Sadly, Americans continue to damage the environment in both subtle and not-so-subtle ways. One of the more not-so-subtle ways is the fact that, according to The Washington Post, Americans have contributed more to global warming than any other country.
But while many Americans disagree about the extent (and existence) of global warming, some environmental issues are more difficult to deny. Case in point: the millions of plastic bags currently filling up landfills and polluting bodies of water.
Already, plastic bags have contributed to a severe decline in the health of vulnerable ecosystems and increased pollution levels at home and abroad.
That’s because a single plastic bag can take up to 1,000 years to completely degrade inside a landfill. Even then, these plastic items don’t actually biodegrade; rather, they photo-degrade, meaning they break down into small toxic pieces. When these microplastics leak into bodies of water, they end up causing even more damage in the earth’s oceans by resulting in dangerous bioaccumulation in the food chain.
And when you consider the sheer number of plastic bags used today, it’s easy to see why plastic pollution poses such a great threat. For instance, the Galleria Shopping Center in Houston, Texas is one of the most popular shopping establishments in the entire world, with 35 million visitors annually, but that’s just a single site. If all 35 million annual visitors took just one plastic bag, that’s 35 million bags sitting in landfills for the next 1,000 years.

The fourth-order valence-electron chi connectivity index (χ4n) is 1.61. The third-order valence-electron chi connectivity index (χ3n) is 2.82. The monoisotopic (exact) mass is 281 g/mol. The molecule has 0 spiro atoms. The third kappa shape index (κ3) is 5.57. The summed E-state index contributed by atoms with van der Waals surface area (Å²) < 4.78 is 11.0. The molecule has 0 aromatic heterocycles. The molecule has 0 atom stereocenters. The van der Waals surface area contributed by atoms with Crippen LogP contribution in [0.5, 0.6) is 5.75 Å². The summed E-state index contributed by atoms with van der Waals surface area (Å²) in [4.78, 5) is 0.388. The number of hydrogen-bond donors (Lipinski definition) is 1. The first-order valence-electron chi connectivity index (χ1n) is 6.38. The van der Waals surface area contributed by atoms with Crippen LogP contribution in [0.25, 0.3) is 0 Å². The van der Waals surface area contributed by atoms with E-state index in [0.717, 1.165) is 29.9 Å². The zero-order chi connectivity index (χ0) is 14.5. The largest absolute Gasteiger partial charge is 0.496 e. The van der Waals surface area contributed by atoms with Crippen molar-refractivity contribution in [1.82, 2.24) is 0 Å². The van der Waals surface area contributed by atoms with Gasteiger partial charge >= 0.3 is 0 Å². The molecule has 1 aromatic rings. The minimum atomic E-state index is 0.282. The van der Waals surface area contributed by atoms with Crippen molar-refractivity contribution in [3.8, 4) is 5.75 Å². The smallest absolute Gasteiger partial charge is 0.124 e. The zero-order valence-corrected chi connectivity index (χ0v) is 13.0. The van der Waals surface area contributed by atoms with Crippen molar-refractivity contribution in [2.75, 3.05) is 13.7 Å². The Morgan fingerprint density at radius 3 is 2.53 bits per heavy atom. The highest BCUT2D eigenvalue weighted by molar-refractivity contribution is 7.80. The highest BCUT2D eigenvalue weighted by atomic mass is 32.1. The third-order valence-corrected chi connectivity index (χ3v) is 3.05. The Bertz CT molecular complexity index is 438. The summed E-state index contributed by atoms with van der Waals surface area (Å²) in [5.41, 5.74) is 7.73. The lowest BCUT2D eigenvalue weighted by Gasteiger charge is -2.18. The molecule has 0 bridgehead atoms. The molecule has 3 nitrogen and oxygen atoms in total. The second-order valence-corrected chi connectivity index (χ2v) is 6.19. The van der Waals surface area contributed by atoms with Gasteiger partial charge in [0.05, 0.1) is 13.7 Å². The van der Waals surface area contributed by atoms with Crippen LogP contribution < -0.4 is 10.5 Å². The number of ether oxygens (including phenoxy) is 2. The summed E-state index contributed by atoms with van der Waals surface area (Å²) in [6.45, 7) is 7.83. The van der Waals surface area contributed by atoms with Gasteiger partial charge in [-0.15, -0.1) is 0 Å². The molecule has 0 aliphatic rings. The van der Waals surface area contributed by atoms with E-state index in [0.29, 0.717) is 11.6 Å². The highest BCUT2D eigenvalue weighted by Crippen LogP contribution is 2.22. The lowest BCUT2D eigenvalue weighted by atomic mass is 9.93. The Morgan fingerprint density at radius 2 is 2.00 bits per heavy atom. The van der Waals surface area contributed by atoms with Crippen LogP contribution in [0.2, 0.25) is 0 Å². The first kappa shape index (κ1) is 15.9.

Fortunately, there are non-profit groups that are doing all they can to reverse this global pollution epidemic. Certain volunteer groups and companies spend hours every day cleaning up landfills and teaching people how to properly dispose of various harmful items like plastic bags.
In addition to these programs, some shoppers are doing their part as well.
According to a report from 2011, but which still holds true today, roughly 86% of consumers will spend more money for a better experience. To inspire eco-conscious shoppers, many stores are now encouraging shoppers to use reusable green grocery bags to help prevent further landfill buildup.
However, as ABC News reports, although these reusable bags are a much better option than plastic bags, they need to be used at least 50 times in order for any environmental benefit to be gained.
“If you’re able to do that over a long time frame, then you’re going to have an environmental advantage,” said Associate Professor Dr. Karli Verghese of the School of Architecture and Design at RMIT.
Grocery stores are perhaps the main culprits in the increased buildup of plastic bags, but clothing stores at malls like the Galleria also play a major role.
“If you have a look at some of the plastic bags that are given out by fashion companies, they’re pretty thick plastics,” Dr. Verghese added. “There’s a lot of focus on the supermarket shopping bag but there’s lots of plastic bags that are given out at lots of other shops.”
Ultimately, to permanently reverse the harm done by plastics, shoppers will have to learn to break their addiction to single-serving shopping bags.